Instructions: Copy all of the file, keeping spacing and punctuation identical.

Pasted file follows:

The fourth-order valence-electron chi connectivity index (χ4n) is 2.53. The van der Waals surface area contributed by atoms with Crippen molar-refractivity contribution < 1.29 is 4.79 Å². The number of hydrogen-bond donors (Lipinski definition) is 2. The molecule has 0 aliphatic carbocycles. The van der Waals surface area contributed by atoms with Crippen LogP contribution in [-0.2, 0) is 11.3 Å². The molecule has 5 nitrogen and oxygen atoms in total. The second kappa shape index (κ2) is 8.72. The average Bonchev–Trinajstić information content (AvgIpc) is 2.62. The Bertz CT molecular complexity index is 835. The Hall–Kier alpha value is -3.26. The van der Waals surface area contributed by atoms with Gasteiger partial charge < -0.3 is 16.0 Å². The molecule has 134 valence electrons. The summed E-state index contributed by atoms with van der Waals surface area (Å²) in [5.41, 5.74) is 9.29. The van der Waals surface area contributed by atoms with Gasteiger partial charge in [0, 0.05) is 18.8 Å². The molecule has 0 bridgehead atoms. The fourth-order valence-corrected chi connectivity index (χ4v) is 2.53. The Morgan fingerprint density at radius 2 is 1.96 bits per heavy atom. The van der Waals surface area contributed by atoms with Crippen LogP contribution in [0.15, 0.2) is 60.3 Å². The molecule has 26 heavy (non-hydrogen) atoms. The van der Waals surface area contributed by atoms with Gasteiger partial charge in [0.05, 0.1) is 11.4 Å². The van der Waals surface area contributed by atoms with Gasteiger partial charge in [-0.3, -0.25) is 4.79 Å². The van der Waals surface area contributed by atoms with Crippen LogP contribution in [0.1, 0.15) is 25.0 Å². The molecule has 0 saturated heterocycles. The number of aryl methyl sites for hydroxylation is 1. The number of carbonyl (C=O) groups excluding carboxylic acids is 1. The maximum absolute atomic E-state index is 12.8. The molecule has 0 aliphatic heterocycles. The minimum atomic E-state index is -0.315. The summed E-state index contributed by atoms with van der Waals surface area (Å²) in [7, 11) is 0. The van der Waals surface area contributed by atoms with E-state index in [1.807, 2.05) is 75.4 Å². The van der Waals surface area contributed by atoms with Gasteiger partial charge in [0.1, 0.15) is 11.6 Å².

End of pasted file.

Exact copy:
The fourth-order valence-electron chi connectivity index (χ4n) is 2.53. The van der Waals surface area contributed by atoms with Crippen molar-refractivity contribution < 1.29 is 4.79 Å². The number of hydrogen-bond donors (Lipinski definition) is 2. The molecule has 0 aliphatic carbocycles. The van der Waals surface area contributed by atoms with Crippen LogP contribution in [-0.2, 0) is 11.3 Å². The molecule has 5 nitrogen and oxygen atoms in total. The second kappa shape index (κ2) is 8.72. The average Bonchev–Trinajstić information content (AvgIpc) is 2.62. The Bertz CT molecular complexity index is 835. The Hall–Kier alpha value is -3.26. The van der Waals surface area contributed by atoms with Gasteiger partial charge < -0.3 is 16.0 Å². The molecule has 134 valence electrons. The summed E-state index contributed by atoms with van der Waals surface area (Å²) in [5.41, 5.74) is 9.29. The van der Waals surface area contributed by atoms with Gasteiger partial charge in [0, 0.05) is 18.8 Å². The molecule has 0 bridgehead atoms. The fourth-order valence-corrected chi connectivity index (χ4v) is 2.53. The Morgan fingerprint density at radius 2 is 1.96 bits per heavy atom. The van der Waals surface area contributed by atoms with Crippen LogP contribution in [0.15, 0.2) is 60.3 Å². The molecule has 26 heavy (non-hydrogen) atoms. The van der Waals surface area contributed by atoms with Gasteiger partial charge in [0.05, 0.1) is 11.4 Å². The van der Waals surface area contributed by atoms with Gasteiger partial charge in [-0.3, -0.25) is 4.79 Å². The van der Waals surface area contributed by atoms with Crippen LogP contribution in [0.1, 0.15) is 25.0 Å². The molecule has 0 saturated heterocycles. The number of aryl methyl sites for hydroxylation is 1. The number of carbonyl (C=O) groups excluding carboxylic acids is 1. The maximum absolute atomic E-state index is 12.8. The molecule has 0 aliphatic heterocycles. The minimum atomic E-state index is -0.315. The summed E-state index contributed by atoms with van der Waals surface area (Å²) in [7, 11) is 0. The van der Waals surface area contributed by atoms with E-state index in [1.807, 2.05) is 75.4 Å². The van der Waals surface area contributed by atoms with Gasteiger partial charge in [0.1, 0.15) is 11.6 Å².